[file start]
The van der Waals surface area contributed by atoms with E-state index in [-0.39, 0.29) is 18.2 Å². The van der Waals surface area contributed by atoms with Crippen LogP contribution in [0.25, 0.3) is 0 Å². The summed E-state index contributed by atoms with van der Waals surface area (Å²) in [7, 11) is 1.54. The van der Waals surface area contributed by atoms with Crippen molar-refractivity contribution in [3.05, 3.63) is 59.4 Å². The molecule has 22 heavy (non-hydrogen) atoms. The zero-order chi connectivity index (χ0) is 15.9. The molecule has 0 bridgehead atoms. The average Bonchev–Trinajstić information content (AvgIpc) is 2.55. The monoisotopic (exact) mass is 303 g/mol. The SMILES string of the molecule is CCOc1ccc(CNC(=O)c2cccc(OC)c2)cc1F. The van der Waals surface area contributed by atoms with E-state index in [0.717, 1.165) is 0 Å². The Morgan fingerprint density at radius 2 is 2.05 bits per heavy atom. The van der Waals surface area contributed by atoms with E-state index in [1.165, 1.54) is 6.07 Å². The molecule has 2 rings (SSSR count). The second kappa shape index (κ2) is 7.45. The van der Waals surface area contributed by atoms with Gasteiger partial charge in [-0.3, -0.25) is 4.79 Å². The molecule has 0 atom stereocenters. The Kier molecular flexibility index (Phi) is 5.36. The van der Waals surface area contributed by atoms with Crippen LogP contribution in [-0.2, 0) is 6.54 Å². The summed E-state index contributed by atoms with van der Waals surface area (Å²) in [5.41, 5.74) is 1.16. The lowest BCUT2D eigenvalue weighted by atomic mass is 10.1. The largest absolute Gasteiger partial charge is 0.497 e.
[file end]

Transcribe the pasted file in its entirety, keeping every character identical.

The van der Waals surface area contributed by atoms with E-state index in [-0.39, 0.29) is 18.2 Å². The van der Waals surface area contributed by atoms with Crippen LogP contribution in [0.25, 0.3) is 0 Å². The summed E-state index contributed by atoms with van der Waals surface area (Å²) in [7, 11) is 1.54. The van der Waals surface area contributed by atoms with Crippen molar-refractivity contribution in [3.05, 3.63) is 59.4 Å². The molecule has 22 heavy (non-hydrogen) atoms. The zero-order chi connectivity index (χ0) is 15.9. The molecule has 0 bridgehead atoms. The average Bonchev–Trinajstić information content (AvgIpc) is 2.55. The monoisotopic (exact) mass is 303 g/mol. The SMILES string of the molecule is CCOc1ccc(CNC(=O)c2cccc(OC)c2)cc1F. The van der Waals surface area contributed by atoms with E-state index in [0.717, 1.165) is 0 Å². The Morgan fingerprint density at radius 2 is 2.05 bits per heavy atom. The van der Waals surface area contributed by atoms with E-state index in [1.165, 1.54) is 6.07 Å². The molecule has 2 rings (SSSR count). The second kappa shape index (κ2) is 7.45. The van der Waals surface area contributed by atoms with Gasteiger partial charge in [-0.3, -0.25) is 4.79 Å². The molecule has 0 atom stereocenters. The Kier molecular flexibility index (Phi) is 5.36. The van der Waals surface area contributed by atoms with Crippen LogP contribution in [-0.2, 0) is 6.54 Å². The summed E-state index contributed by atoms with van der Waals surface area (Å²) in [5.41, 5.74) is 1.16. The lowest BCUT2D eigenvalue weighted by atomic mass is 10.1. The largest absolute Gasteiger partial charge is 0.497 e.